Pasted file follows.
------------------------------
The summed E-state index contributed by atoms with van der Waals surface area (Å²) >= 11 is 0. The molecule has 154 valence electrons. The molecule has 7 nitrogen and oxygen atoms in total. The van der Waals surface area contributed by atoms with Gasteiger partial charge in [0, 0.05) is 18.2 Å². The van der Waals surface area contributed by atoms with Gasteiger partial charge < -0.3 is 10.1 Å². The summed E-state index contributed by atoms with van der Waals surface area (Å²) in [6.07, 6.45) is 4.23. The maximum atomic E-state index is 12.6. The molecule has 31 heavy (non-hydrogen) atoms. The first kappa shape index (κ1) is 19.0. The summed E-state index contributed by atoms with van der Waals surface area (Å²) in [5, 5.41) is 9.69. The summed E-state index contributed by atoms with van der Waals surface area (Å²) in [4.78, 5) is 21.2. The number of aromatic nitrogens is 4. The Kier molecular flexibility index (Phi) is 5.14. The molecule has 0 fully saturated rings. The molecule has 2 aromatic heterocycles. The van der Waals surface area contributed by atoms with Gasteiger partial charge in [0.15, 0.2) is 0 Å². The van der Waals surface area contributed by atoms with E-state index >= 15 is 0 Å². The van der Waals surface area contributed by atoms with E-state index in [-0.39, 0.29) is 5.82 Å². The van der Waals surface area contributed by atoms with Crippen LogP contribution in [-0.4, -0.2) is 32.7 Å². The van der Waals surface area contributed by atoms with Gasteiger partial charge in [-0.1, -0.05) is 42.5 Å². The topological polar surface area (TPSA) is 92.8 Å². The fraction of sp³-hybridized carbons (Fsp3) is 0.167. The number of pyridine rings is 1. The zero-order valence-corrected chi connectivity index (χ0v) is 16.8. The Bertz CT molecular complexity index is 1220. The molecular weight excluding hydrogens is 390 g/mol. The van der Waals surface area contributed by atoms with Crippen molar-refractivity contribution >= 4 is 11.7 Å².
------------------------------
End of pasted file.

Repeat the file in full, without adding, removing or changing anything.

The summed E-state index contributed by atoms with van der Waals surface area (Å²) >= 11 is 0. The molecule has 154 valence electrons. The molecule has 7 nitrogen and oxygen atoms in total. The van der Waals surface area contributed by atoms with Gasteiger partial charge in [0, 0.05) is 18.2 Å². The van der Waals surface area contributed by atoms with Gasteiger partial charge < -0.3 is 10.1 Å². The summed E-state index contributed by atoms with van der Waals surface area (Å²) in [6.07, 6.45) is 4.23. The maximum atomic E-state index is 12.6. The molecule has 31 heavy (non-hydrogen) atoms. The first kappa shape index (κ1) is 19.0. The summed E-state index contributed by atoms with van der Waals surface area (Å²) in [5, 5.41) is 9.69. The summed E-state index contributed by atoms with van der Waals surface area (Å²) in [4.78, 5) is 21.2. The number of aromatic nitrogens is 4. The Kier molecular flexibility index (Phi) is 5.14. The molecule has 0 fully saturated rings. The molecule has 2 aromatic heterocycles. The van der Waals surface area contributed by atoms with Gasteiger partial charge in [0.15, 0.2) is 0 Å². The van der Waals surface area contributed by atoms with E-state index >= 15 is 0 Å². The van der Waals surface area contributed by atoms with E-state index in [-0.39, 0.29) is 5.82 Å². The van der Waals surface area contributed by atoms with Crippen LogP contribution in [-0.4, -0.2) is 32.7 Å². The van der Waals surface area contributed by atoms with Gasteiger partial charge in [-0.1, -0.05) is 42.5 Å². The topological polar surface area (TPSA) is 92.8 Å². The fraction of sp³-hybridized carbons (Fsp3) is 0.167. The number of pyridine rings is 1. The zero-order valence-corrected chi connectivity index (χ0v) is 16.8. The Bertz CT molecular complexity index is 1220. The molecular weight excluding hydrogens is 390 g/mol. The van der Waals surface area contributed by atoms with Crippen molar-refractivity contribution >= 4 is 11.7 Å².